- Inquiry labs
- Freshmen Research Initiative (FRI)
- Big Data for Introductory Research
- Research projects in lab courses
- Interdisciplinary: Undeclared students
- Active learning in large classes
- Sustainability education: Tall Grass Prairie
- Summer Research by Community College Students
- More Information
- About us
Introduction to Physics - Algebra-based sequence (PHYS 111, 112, 115) and calculus-based sequence (PHYS 221, 222).
Serves 5 courses, approximately 1800 students per semester. Labs have 20-24 students working in pairs, and one instructor (typically a graduate student).
Structure of a typical lab
One of the main goals of our labs is to have students begin to understand how experimental science works, and how to draw conclusions based on data. These objectives are poorly served by the traditional model of labs, in which students are asked to blindly follow a long set of detailed instructions for both the experiment and the data analysis, without much required reflection and certainly no room for individual exploration.
Our labs, like real scientific research, begin with a question, written by the instructor on the board. The example shown below corresponds to our lab "Magnetic field inside a solenoid"
This is followed by a short discussion, in small groups or as a class, facilitated by the instructor. Students are asked to come up with hypotheses, and to articulate a rough plan of how this question can be answered experimentally.
Only then are students invited to start following the write-up in their manuals (this is the write-up for the present example).
The first hands-on activity in the lab is usually simple and very guided: it is meant to help students familiarize themselves with the equipment.
After that, students turn their attention back to the main exploration. At this point, the manual offers as little direct instructions as possible. Within the constraints of practicality and safety, students are given the freedom and responsiblity to design at least part of the experiment, to pick the quantities to be measured, and to select how the data will be analyzed. The instructor's role is to guide students in this process. Students are constantly engaged and required to actively participate in all the steps of an experiment: completing the activities is not possible without understanding.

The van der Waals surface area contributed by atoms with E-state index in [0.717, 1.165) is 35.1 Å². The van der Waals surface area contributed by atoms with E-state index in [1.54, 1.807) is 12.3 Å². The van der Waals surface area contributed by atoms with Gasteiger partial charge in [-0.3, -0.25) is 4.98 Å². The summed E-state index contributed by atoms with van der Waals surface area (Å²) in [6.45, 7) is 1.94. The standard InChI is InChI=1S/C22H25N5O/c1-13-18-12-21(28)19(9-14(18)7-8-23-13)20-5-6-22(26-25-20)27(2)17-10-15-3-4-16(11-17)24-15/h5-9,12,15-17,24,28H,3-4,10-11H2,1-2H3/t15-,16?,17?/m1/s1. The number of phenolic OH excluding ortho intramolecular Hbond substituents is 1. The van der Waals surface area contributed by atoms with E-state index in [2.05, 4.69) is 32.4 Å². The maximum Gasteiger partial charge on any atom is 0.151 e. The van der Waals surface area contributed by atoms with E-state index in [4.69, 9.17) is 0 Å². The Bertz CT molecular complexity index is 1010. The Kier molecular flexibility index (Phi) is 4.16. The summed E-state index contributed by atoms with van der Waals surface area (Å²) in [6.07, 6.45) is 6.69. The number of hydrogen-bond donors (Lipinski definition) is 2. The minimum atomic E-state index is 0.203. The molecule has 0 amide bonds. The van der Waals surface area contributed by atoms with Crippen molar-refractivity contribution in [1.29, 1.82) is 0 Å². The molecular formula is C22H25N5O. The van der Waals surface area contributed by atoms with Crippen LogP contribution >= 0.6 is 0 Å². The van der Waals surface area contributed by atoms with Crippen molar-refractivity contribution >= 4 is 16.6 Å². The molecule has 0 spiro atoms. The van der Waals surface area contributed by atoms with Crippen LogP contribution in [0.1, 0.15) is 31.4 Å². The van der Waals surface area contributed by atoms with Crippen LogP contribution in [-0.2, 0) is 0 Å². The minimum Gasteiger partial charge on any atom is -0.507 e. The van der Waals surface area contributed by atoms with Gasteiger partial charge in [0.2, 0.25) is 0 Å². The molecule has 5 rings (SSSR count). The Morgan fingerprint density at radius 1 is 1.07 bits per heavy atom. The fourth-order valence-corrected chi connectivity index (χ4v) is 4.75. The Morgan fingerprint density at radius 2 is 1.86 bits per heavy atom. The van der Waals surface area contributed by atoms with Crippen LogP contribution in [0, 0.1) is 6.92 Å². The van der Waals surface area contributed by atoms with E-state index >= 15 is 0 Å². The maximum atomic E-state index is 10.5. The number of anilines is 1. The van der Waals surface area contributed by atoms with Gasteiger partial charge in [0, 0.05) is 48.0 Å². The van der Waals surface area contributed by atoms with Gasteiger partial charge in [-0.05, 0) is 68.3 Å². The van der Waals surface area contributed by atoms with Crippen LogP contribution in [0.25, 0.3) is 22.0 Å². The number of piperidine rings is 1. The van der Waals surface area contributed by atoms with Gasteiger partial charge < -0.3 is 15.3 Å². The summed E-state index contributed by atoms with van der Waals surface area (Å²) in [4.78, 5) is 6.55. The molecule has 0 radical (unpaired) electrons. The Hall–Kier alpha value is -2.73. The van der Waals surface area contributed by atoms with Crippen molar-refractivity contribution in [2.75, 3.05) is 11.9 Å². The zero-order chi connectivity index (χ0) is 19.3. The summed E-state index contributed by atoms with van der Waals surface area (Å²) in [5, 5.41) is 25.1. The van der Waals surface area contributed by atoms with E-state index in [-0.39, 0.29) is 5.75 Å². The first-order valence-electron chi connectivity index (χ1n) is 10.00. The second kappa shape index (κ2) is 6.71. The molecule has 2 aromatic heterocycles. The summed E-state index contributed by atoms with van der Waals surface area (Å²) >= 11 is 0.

Each lab period is capped with another short discussion where the class mimics a scientific community: results are shared and compared, and the group discusses whether the question of the day was answered.
As homework, students are required to write a lab report. This paper is NOT expected to be the formal, and relatively long, reports typical of more advanced classes, but rather focuses on students learning to articulate the logical connection between the data and the conclusion. Details about the lab report and how it is graded can be found here.
Instructors play a crucial role in these labs. Every graduate student in the Department of Physics and Astronomy at Iowa State University takes a class on teaching during their first semester (PHYS 501). The discussion topics range from a basic understanding on how people learn, to very practical aspects of class management. A lot of emphasis is placed on a model of instructor as guide and facilitator.
The lab team for each course (coordinator and instructors) have a weekly meeting where both technical and pedagogical aspects of the labs are discussed.
For further information, please contact Paula Herrera-Siklody.